Area of Research: Epilepsy, Stroke, Parkinson’s disease, Neuro-genetics and Sleep Medicine

Educational Qualifications: MBBS, FWACP, Diploma Clinical Neurology(Queen Square, London).Fellow, World Stroke Organization, Member,  International Members Task Force (IMTF) of the American Academy of Sleep Medicine, Member of the Diversity and Inclusion Committee of the Sleep Research Society and the World Sleep Society. Head of the Multi-disciplinary Stroke Team and the Sleep Research Group of the Obafemi Awolowo University Teaching Hospital Complex, Ile-Ife, Nigeria. Member of the executive Committee, Nigerian Society of Neurological Sciences.


Morenikeji Komolafe is a Professor of Neurology at the Obafemi Awolowo University, Ile-Ife Nigeria and current Head of the Department of Medicine. She graduated from the University of Ibadan in 1990 with an MBBS degree, and became a fellow of the West African College of Physicians in 2000. She also obtained the Post Graduate Diploma in Clinical Neurology at the Institute of Neurology, University College London in 2009 and also participated in the Mini-Fellowship program of the American Academy of Sleep Medicine (AASM) in 2011 and was at the Center of Circadian and Sleep Medicine, University of Pennsylvania. In her institution she coordinates the multidisciplinary stroke, epilepsy and sleep research team, supervises postgraduate students and manages stroke, epilepsy sleep disorders. Her current research focuses on effects of sleep deprivation in adolescents and health professionals, as well as Neurogenetics of Parkinson’s Disease, sleep disorders in stroke, epilepsy and Brain Computer Interface and robotic rehabilitation.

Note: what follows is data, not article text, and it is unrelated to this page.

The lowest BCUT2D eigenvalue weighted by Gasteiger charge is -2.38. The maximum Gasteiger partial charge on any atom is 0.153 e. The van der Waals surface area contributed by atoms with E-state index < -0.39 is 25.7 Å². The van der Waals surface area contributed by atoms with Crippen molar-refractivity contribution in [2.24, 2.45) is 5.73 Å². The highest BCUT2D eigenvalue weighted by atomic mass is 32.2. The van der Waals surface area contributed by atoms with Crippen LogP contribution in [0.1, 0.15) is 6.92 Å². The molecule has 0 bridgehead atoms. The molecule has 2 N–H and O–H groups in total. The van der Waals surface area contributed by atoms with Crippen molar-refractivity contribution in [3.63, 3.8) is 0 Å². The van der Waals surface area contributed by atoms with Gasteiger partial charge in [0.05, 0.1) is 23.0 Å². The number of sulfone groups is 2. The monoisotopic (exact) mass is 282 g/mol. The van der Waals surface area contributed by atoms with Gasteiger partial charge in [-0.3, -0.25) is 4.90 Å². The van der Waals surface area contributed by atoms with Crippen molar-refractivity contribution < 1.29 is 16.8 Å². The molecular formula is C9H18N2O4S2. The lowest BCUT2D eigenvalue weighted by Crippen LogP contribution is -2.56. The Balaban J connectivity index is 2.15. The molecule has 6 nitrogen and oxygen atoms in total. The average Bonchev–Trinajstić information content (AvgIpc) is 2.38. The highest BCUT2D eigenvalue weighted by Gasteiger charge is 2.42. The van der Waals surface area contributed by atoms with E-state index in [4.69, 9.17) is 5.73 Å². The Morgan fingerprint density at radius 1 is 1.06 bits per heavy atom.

She collaborates with other researchers in Institutions such as Stellenbosch University ( Prof Soraya Bardien , Genetics of Parkinson’s Disease  In Africa, Prof Surjo Soekadar , head of Clinical Neurotechnology Lab  Charite-Berlin, Brain Computer Interphase and Robotic rehabilitation, Prof Mayowa Owolabi of the University College Hospital Ibadan, Genetics of Stroke in Africans).

In recent years she has focused on improving the awareness of stroke, epilepsy and sleep disorders among health professionals and the general public  by coordinating update lectures during the world sleep day in March. The awareness efforts for students also include lectures in schools and talks on the media (print, radio and Television).